When Andrew Grissom (’15) entered the MSIS program at the University of Tennessee, Knoxville, he had imagined himself working in an academic library setting. He loved the idea of helping others with research, as well as getting a chance to conduct his own research. But his career took a surprise turn when an interest in working remotely landed him a job as a librarian at Catalyst, a nonprofit that “builds workplaces that work for women.”
Grissom has been there since 2016, and is now a senior associate librarian who does reference work for Catalyst stakeholders; he also takes research and creates knowledge products for stakeholders and the public. Catalyst has more than 800 “Supporters,” organizations that use the nonprofit for information, support, and research about identifying workplace barriers for women and underrepresented groups. Catalyst can assist with diversity plans and initiatives, and works worldwide to achieve its mission.
“The companies I work with submit reference requests to us electronically, and those questions really range from, ‘We need specifics on women in a certain industry,’ to ‘How can we start building a diversity strategy?’” Grissom said. “We are really specifically focused on diversity issues in workplaces, so it’s very much a specialized information center in that sense.”
The knowledge products Grissom creates are compilations of information from research conducted by Catalyst and external sources. These are packaged in various ways, such as “QuickTake” statistical fact sheets, or white papers.
Grissom said it is currently a challenging time for women and diversity in the workplace, and much of the knowledge products he’s producing center around the pandemic and how it is affecting working women. As many companies are slashing workforces in the wake of the COVID-19 pandemic, working women and people of color, who are disproportionately concentrated in lower-earning jobs, are at heightened risk for job loss. Those who retain their jobs and work from home may also be simultaneously caring for children, which can create more stress.
“We’re putting out information about flexible work best practices and how to be inclusive, how to work remotely, and of course combating unconscious bias and racial discrimination of Asian-Americans,” he said.
This unexpected mass transition to remote work could have an added benefit, Grissom said: companies that previously refused flexible or remote working schedules may now see their employees are productive in a work-at-home environment. This could make a big difference for new parents, and others who may benefit from such accommodations.
“That’s something we’ve been championing for years – if organizations have cultures where you have to be face-to-face in the office, why do you have to do that? Is it more important to be face-to-face or to meet business goals? If you’re goals are being met, why do your employees have to be in the office? This is a good opportunity now to demonstrate to the business case for flexible working,” he said.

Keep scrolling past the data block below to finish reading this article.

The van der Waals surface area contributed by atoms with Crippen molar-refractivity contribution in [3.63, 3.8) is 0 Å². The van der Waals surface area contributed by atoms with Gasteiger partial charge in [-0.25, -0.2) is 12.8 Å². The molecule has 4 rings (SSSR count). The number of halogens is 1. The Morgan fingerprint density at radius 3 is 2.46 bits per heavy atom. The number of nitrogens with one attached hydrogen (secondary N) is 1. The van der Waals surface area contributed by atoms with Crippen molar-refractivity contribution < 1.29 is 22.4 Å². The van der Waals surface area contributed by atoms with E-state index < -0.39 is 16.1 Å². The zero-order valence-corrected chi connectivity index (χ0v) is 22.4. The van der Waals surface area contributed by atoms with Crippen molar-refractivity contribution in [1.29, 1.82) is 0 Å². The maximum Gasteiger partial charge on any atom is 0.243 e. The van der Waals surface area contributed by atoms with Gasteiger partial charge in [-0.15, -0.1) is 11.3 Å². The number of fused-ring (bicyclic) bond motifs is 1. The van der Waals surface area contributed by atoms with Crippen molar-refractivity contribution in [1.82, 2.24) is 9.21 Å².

Being able to work remotely is one of the reasons why Grissom applied to the Catalyst position in the first place. He was getting ready to graduate, but his partner was still finishing his doctorate – Grissom didn’t want to start a job and then potentially have to move again when his partner earned his degree. So he saw a listing of remote jobs on www.ineedalibraryjob.com, and applied for the one he has now.
“I worked at Catalyst for a little over a year, and my partner graduated with his PhD and got a job at Amazon in Seattle, and I was able to move and take my job with me. That was an amazing opportunity. There are a lot of things about Catalyst that are amazing to me,” he said.
Grissom said working at Catalyst and seeing the barriers that women and minorities in the workplace regularly face has been illuminating.
“I worked in libraries, which is a female-dominated industry, and its ethos is being inclusive, providing equal access. After being in this job for four years, I’ve become more aware of what’s going on in the world in terms of the barriers to inclusion in the workplace. It’s nice to be part of an organization that’s helping to rectify these challenges,” he said.
In fact, it was working as a circulation supervisor at the library of his alma mater, Rhodes College, that inspired him to become a librarian.
“I realized I really enjoyed libraries and connecting people with information and what really appealed to me is that I think all librarians are generalists, fascinated by all types of information,” he said.
He chose the program at the University of Tennessee because he could continue to live in Memphis and work full-time. One of his first contact points with the program was Associate Professor and Director of Graduate Studies Rachel Fleming-May. She was the first person to talk to him, and she eventually was also his advisor, and a mentor. Grissom credits her with instilling him with the ability to conduct research, and an appreciation for how important research is.
He is also currently entering his third and final year as a member of the SIS Advisory Board, and he said it’s been exciting to see the program evolve under SIS Professor and Director Diane Kelly.
“It’s an out-of-body experience to return to the school as an information professional, and I get to sit and hear faculty members that I had discuss their work, and hear from the other side of that. I’m glad that I can attend a meeting every six months and be excited about what’s going on at the school,” he said. “There are so many opportunities for students and I feel really good about the state of the profession and the state of the school.”